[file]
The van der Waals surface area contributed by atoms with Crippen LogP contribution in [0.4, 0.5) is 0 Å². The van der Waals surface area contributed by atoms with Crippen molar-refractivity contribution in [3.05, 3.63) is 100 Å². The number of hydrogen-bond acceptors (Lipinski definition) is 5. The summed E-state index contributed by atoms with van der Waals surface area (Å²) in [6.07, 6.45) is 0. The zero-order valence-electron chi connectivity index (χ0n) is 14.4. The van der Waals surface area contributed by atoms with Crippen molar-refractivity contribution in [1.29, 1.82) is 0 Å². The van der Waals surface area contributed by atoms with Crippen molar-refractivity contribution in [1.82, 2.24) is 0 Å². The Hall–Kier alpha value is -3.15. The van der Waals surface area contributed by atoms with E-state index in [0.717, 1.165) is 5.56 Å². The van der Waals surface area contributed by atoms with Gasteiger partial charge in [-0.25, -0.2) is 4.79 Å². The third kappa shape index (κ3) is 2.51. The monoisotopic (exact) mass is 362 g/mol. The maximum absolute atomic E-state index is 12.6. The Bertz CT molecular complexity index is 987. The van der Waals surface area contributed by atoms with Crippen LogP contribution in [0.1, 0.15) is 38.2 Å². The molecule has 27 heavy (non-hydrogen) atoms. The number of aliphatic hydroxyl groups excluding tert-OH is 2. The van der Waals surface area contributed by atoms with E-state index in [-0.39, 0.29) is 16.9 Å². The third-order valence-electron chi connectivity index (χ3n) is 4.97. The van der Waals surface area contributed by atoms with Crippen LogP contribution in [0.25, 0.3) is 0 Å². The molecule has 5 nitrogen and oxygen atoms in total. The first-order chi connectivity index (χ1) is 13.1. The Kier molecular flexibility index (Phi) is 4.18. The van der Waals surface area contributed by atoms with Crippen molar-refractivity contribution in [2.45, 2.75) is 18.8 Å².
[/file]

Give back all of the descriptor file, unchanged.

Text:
The van der Waals surface area contributed by atoms with Crippen LogP contribution in [0.4, 0.5) is 0 Å². The van der Waals surface area contributed by atoms with Crippen molar-refractivity contribution in [3.05, 3.63) is 100 Å². The number of hydrogen-bond acceptors (Lipinski definition) is 5. The summed E-state index contributed by atoms with van der Waals surface area (Å²) in [6.07, 6.45) is 0. The zero-order valence-electron chi connectivity index (χ0n) is 14.4. The van der Waals surface area contributed by atoms with Crippen molar-refractivity contribution in [1.29, 1.82) is 0 Å². The van der Waals surface area contributed by atoms with Crippen molar-refractivity contribution in [1.82, 2.24) is 0 Å². The Hall–Kier alpha value is -3.15. The van der Waals surface area contributed by atoms with E-state index in [0.717, 1.165) is 5.56 Å². The van der Waals surface area contributed by atoms with Gasteiger partial charge in [-0.25, -0.2) is 4.79 Å². The third kappa shape index (κ3) is 2.51. The monoisotopic (exact) mass is 362 g/mol. The maximum absolute atomic E-state index is 12.6. The Bertz CT molecular complexity index is 987. The van der Waals surface area contributed by atoms with Crippen LogP contribution in [0.1, 0.15) is 38.2 Å². The molecule has 27 heavy (non-hydrogen) atoms. The number of aliphatic hydroxyl groups excluding tert-OH is 2. The van der Waals surface area contributed by atoms with E-state index in [-0.39, 0.29) is 16.9 Å². The third-order valence-electron chi connectivity index (χ3n) is 4.97. The van der Waals surface area contributed by atoms with Crippen LogP contribution in [0.25, 0.3) is 0 Å². The molecule has 5 nitrogen and oxygen atoms in total. The first-order chi connectivity index (χ1) is 13.1. The Kier molecular flexibility index (Phi) is 4.18. The van der Waals surface area contributed by atoms with Crippen molar-refractivity contribution in [2.45, 2.75) is 18.8 Å².